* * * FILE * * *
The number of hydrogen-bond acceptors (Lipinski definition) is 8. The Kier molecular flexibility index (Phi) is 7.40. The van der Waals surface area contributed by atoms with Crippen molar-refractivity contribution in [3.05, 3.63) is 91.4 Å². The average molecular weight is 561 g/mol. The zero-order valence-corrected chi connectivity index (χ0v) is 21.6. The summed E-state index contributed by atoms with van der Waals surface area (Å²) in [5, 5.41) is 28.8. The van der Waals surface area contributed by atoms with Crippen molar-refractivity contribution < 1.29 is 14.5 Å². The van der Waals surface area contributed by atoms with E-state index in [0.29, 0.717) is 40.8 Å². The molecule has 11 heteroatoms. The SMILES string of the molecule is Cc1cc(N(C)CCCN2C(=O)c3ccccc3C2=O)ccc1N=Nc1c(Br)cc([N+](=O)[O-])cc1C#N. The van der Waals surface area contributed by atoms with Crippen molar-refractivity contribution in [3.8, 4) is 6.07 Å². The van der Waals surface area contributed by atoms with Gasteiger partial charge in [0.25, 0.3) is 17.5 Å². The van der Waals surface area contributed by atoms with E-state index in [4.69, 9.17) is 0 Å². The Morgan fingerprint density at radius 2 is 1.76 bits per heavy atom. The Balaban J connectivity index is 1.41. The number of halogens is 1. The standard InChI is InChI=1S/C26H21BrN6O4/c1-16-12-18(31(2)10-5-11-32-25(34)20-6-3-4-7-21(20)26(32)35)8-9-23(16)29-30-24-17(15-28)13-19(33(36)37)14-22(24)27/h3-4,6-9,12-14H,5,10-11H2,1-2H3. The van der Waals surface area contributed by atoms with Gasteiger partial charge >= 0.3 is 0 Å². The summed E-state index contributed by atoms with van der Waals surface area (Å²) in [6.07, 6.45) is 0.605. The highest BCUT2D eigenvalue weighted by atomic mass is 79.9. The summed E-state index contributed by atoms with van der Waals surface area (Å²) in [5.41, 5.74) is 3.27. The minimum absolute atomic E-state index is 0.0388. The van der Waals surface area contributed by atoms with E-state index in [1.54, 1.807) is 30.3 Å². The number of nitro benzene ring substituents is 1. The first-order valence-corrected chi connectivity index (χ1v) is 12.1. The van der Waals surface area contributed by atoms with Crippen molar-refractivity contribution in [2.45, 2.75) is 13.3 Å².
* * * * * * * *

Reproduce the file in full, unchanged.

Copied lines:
The number of hydrogen-bond acceptors (Lipinski definition) is 8. The Kier molecular flexibility index (Phi) is 7.40. The van der Waals surface area contributed by atoms with Crippen molar-refractivity contribution in [3.05, 3.63) is 91.4 Å². The average molecular weight is 561 g/mol. The zero-order valence-corrected chi connectivity index (χ0v) is 21.6. The summed E-state index contributed by atoms with van der Waals surface area (Å²) in [5, 5.41) is 28.8. The van der Waals surface area contributed by atoms with Crippen molar-refractivity contribution < 1.29 is 14.5 Å². The van der Waals surface area contributed by atoms with E-state index in [0.29, 0.717) is 40.8 Å². The molecule has 11 heteroatoms. The SMILES string of the molecule is Cc1cc(N(C)CCCN2C(=O)c3ccccc3C2=O)ccc1N=Nc1c(Br)cc([N+](=O)[O-])cc1C#N. The van der Waals surface area contributed by atoms with Crippen molar-refractivity contribution in [3.8, 4) is 6.07 Å². The van der Waals surface area contributed by atoms with Gasteiger partial charge in [0.25, 0.3) is 17.5 Å². The van der Waals surface area contributed by atoms with E-state index in [4.69, 9.17) is 0 Å². The Morgan fingerprint density at radius 2 is 1.76 bits per heavy atom. The Balaban J connectivity index is 1.41. The number of halogens is 1. The standard InChI is InChI=1S/C26H21BrN6O4/c1-16-12-18(31(2)10-5-11-32-25(34)20-6-3-4-7-21(20)26(32)35)8-9-23(16)29-30-24-17(15-28)13-19(33(36)37)14-22(24)27/h3-4,6-9,12-14H,5,10-11H2,1-2H3. The van der Waals surface area contributed by atoms with Gasteiger partial charge >= 0.3 is 0 Å². The summed E-state index contributed by atoms with van der Waals surface area (Å²) in [6.07, 6.45) is 0.605. The highest BCUT2D eigenvalue weighted by atomic mass is 79.9. The summed E-state index contributed by atoms with van der Waals surface area (Å²) in [5.41, 5.74) is 3.27. The minimum absolute atomic E-state index is 0.0388. The van der Waals surface area contributed by atoms with E-state index in [1.54, 1.807) is 30.3 Å². The number of nitro benzene ring substituents is 1. The first-order valence-corrected chi connectivity index (χ1v) is 12.1. The van der Waals surface area contributed by atoms with Crippen molar-refractivity contribution in [2.45, 2.75) is 13.3 Å².